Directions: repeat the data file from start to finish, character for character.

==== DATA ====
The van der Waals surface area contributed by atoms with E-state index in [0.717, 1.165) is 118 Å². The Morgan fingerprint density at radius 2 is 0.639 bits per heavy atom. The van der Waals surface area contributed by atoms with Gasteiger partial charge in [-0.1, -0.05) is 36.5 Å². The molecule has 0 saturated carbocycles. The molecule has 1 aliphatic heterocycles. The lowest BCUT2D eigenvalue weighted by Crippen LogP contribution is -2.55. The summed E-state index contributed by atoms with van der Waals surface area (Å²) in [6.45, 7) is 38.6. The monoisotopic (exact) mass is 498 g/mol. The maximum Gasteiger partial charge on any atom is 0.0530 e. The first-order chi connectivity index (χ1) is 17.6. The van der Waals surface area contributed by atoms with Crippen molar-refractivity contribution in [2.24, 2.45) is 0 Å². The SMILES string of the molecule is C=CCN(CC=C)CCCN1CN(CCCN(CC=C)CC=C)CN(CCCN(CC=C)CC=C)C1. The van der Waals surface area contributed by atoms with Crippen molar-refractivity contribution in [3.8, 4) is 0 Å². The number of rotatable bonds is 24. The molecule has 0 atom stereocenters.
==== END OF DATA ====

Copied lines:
The van der Waals surface area contributed by atoms with E-state index in [0.717, 1.165) is 118 Å². The Morgan fingerprint density at radius 2 is 0.639 bits per heavy atom. The van der Waals surface area contributed by atoms with Gasteiger partial charge in [-0.1, -0.05) is 36.5 Å². The molecule has 0 saturated carbocycles. The molecule has 1 aliphatic heterocycles. The lowest BCUT2D eigenvalue weighted by Crippen LogP contribution is -2.55. The summed E-state index contributed by atoms with van der Waals surface area (Å²) in [6.45, 7) is 38.6. The monoisotopic (exact) mass is 498 g/mol. The maximum Gasteiger partial charge on any atom is 0.0530 e. The first-order chi connectivity index (χ1) is 17.6. The van der Waals surface area contributed by atoms with Crippen molar-refractivity contribution in [2.24, 2.45) is 0 Å². The SMILES string of the molecule is C=CCN(CC=C)CCCN1CN(CCCN(CC=C)CC=C)CN(CCCN(CC=C)CC=C)C1. The van der Waals surface area contributed by atoms with Crippen molar-refractivity contribution in [3.8, 4) is 0 Å². The number of rotatable bonds is 24. The molecule has 0 atom stereocenters.